BY WENDY CUTHBERT
New mergers and partnerships, confusing readership results, the death of online properties and a rocky economy all managed to shake up the already complex task of trying to figure out the most appropriate media plans six or 12 months in advance.
Over the past year, the 120 or so staff have spent most of their time working for current clients like Sony, Unilever, Cara Foods and Honda, sayas Harrison. "Weíve focused on existing business, showing them the great new tools and what we can do with them."
Like any media operation, the agency is proud of its research tools. "But a lot of people talk about their tools," he says. "We actually use them."
MediaGraphics is one such tool, according to Rob Young, founding partner and SVP, planning and research. "It segments the population of Canada into 14 clusters on the basis of the kinds of media they consume," he says. When cross-referenced with brands, these segments help agency planners design media plans that hit the target more effectively, across all media platforms. The study is revisited annually, he says. "Every year, the segments change because peopleís media habits change." The rate of change is accelerated by the speed at which North American media itself transforms.
Looking into the future under fast-changing conditions is not easy - but itís not impossible, either, says Harrison. Besides, it is, quite simply, necessary. "If you donít commit to something, youíll end up losing in the efficiency game," he says. "You have to have a lot of experience and a lot of nerve."
The other thing clearly on Harrisonís mind these days is succession planning. While he isnít specific about when he thinks the founding partners might be leaving, he says that he is comfortable being up front about putting a new team securely in place. "One day, weíre going to drop dead as we carry up yet another bag of GRPs to throw onto the fire," he says. "Itís time for a new group to take control."
But the "new" group isnít exactly new. Fred Forster, managing director, has been with HYPN for 11 years and in the business for over 20. Fred Auchterlonie, SVP of planning services, worked with Harrison in the early Ď70s and has been with the agency since the early Ď90s. Cam Reston, VP, business affairs, was the "mergers and acquisitions guy" at Labatt in 1990 when parent company Supercorp bought HYPN. Then, when the beer company sold off the media op four years later, he worked on that too, before joining the agency.
As for the coming year, Harrison says that the agency will do what every other media operations company is doing - continue seeking out new business. "Weíll be trying to turn over every stone to see what opportunities are out there."
Rounding up radio rockers for Swiss Chalet
Itís a good example of how research can be the backbone of media planning and creative development. First off, PMB data was used to develop profiles that identified customers as loyal (those who tend to choose Swiss Chalet) or disloyal (those who tend to shop around). Then HYPN married these so-called Pipeline findings - fieldwork questions tied into PMB research - with its own MediaGraphics tool, which groups Canadians by their media tastes and habits, rather than using the more traditional demographics or psychographics.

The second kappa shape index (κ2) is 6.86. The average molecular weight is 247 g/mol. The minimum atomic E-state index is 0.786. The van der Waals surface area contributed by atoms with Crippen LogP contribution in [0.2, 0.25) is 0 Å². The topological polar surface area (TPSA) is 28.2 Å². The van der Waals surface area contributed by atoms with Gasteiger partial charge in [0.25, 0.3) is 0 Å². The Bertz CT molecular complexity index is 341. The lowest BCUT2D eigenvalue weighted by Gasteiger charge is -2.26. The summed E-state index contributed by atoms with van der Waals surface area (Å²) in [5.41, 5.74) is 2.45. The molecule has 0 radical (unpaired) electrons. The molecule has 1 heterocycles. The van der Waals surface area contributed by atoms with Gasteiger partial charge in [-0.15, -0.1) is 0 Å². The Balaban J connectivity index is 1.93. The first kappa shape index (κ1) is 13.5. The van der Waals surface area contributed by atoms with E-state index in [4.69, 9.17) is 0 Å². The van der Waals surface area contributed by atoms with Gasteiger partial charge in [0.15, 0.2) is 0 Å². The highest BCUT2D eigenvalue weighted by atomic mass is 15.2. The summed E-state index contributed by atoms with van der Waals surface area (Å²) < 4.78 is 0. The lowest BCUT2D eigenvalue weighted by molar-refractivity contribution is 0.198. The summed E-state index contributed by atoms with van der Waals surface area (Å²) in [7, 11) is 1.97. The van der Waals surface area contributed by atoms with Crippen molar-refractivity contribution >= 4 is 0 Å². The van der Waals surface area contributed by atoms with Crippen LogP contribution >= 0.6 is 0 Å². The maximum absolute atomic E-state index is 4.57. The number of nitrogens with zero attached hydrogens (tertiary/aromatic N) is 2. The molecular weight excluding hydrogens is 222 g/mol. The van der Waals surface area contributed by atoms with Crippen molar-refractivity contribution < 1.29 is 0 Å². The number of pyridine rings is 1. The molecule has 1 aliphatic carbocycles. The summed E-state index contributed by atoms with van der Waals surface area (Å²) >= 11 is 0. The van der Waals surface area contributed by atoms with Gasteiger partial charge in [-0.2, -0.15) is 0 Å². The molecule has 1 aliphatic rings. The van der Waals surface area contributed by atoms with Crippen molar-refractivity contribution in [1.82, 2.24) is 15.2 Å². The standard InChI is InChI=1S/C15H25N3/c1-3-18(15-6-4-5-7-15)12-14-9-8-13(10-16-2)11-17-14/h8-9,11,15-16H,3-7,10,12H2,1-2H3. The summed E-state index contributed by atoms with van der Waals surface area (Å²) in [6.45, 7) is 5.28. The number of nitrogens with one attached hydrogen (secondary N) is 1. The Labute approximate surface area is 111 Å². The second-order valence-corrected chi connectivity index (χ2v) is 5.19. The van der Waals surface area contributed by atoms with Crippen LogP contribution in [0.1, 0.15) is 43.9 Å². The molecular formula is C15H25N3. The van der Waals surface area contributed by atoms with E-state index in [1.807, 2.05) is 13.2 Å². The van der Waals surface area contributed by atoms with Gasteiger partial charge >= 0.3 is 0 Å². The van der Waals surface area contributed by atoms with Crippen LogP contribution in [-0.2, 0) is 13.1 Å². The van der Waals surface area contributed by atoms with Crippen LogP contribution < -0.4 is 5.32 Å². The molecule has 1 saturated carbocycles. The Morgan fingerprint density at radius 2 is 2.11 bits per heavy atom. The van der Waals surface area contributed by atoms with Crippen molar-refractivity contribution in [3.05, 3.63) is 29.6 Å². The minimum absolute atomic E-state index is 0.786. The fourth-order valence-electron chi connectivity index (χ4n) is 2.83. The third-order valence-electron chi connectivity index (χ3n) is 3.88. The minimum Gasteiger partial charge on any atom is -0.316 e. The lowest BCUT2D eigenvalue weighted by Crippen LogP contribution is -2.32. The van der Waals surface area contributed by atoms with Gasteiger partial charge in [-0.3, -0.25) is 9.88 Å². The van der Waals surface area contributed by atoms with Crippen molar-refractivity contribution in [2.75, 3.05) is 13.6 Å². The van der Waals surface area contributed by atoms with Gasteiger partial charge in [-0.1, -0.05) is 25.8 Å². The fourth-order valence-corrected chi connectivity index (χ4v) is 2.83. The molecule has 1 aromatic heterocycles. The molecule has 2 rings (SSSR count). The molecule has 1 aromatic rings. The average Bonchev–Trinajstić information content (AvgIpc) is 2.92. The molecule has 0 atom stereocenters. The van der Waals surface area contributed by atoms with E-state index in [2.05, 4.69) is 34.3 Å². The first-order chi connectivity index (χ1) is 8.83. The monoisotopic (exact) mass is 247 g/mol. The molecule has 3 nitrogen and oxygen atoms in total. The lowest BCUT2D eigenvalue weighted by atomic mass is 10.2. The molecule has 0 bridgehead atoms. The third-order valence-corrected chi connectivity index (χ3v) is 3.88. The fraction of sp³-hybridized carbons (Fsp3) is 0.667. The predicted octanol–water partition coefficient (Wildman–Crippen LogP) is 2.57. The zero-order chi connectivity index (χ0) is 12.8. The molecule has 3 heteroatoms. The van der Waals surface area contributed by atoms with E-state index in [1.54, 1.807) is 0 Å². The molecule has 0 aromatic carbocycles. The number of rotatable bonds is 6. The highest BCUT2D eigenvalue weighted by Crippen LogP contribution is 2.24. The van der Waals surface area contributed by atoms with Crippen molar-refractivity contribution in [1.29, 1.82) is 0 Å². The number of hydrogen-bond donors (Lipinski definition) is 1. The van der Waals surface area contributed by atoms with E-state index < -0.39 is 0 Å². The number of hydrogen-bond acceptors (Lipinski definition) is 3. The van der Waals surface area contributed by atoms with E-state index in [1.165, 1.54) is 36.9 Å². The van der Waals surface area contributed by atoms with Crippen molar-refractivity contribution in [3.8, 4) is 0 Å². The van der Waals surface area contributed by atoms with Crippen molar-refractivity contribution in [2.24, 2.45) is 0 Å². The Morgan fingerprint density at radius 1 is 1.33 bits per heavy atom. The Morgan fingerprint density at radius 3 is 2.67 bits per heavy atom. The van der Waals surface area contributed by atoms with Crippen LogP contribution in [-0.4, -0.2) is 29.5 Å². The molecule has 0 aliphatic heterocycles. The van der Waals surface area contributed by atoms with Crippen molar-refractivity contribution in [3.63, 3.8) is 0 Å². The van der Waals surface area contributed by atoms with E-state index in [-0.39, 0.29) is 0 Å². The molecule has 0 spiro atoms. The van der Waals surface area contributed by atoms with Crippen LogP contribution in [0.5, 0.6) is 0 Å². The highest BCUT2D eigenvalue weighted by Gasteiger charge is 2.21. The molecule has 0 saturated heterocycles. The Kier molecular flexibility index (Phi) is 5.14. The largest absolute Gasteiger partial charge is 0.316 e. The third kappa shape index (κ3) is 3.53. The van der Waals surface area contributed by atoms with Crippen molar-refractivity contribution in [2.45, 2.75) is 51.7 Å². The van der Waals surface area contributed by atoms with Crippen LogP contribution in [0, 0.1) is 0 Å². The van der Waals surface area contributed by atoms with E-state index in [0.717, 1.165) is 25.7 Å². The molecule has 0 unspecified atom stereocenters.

So-called disloyals were broken down into several groups, some of which had not been targeted specifically in the past, according to Fred Auchterlonie, SVP, planning services for the agency. One group that came to the surface, for example, was Radio Rockers - those younger customers whose media habits are defined by music. Another group was Web Girls - young urban women who spent a lot of time on the Internet.
HYPN took these findings and developed a media plan for Swiss Chalet parent Cara Operations to target these neglected groups. Plans to buy into rock format radio stations and MuchMusic, along with developing more of an Internet presence, expanded the clientís regular buy.
"There was some fine tuning not only in how we planned it, but how we executed it," says Auchterlonie. While promotions generally stayed the same, the advertising creative was tweaked to better appeal to the new targets, he says. "The overall shift was subtle, but meaningful."
While MediaGraphics has been available for several years, this was the first time Cara Operations made use of the tool. "We saw some pretty good results," says Auchterlonie, adding that Cara plans to repeat the process. "They are very committed to it."
| Agency of the Year |
| Gold: Palmer Jarvis DDB Silver: Ammirati Puris Bronze: Taxi |
| Honourable Mention: BBDO Canada |
| Finalists: J. Walter Thompson Ogilvy & Mather |
| Best Media Operation |
| Gold: M2 Universal Silver: Harrison, Young, Pesonen & Newell Bronze: Starcom Worldwide |
| Best Media Director: Hugh Dow, M2 Universal |
| Judges: Creative Strategic |
| How do you get to be Agency of the Year, Best Media Operation, and Best Media Director |
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